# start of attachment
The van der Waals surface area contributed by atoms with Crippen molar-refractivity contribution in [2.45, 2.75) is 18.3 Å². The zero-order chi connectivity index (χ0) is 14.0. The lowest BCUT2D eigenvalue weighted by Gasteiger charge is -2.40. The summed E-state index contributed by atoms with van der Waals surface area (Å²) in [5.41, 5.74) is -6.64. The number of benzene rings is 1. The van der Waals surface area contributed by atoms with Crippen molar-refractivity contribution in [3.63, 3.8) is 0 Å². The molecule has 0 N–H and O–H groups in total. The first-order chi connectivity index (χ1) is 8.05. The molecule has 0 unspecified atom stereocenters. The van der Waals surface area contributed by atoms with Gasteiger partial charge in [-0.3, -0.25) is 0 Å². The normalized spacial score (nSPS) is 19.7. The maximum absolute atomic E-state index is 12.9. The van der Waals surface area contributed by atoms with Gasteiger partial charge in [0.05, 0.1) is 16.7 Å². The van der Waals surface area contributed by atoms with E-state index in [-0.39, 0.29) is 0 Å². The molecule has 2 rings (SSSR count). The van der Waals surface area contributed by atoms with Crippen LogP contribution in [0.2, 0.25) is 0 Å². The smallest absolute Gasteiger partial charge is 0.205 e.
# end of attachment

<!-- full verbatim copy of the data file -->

The van der Waals surface area contributed by atoms with Crippen molar-refractivity contribution in [2.45, 2.75) is 18.3 Å². The zero-order chi connectivity index (χ0) is 14.0. The lowest BCUT2D eigenvalue weighted by Gasteiger charge is -2.40. The summed E-state index contributed by atoms with van der Waals surface area (Å²) in [5.41, 5.74) is -6.64. The number of benzene rings is 1. The van der Waals surface area contributed by atoms with Crippen molar-refractivity contribution in [3.63, 3.8) is 0 Å². The molecule has 0 N–H and O–H groups in total. The first-order chi connectivity index (χ1) is 8.05. The molecule has 0 unspecified atom stereocenters. The van der Waals surface area contributed by atoms with Gasteiger partial charge in [-0.3, -0.25) is 0 Å². The normalized spacial score (nSPS) is 19.7. The maximum absolute atomic E-state index is 12.9. The van der Waals surface area contributed by atoms with Gasteiger partial charge in [0.05, 0.1) is 16.7 Å². The van der Waals surface area contributed by atoms with E-state index in [-0.39, 0.29) is 0 Å². The molecule has 2 rings (SSSR count). The van der Waals surface area contributed by atoms with Crippen LogP contribution in [0.2, 0.25) is 0 Å². The smallest absolute Gasteiger partial charge is 0.205 e.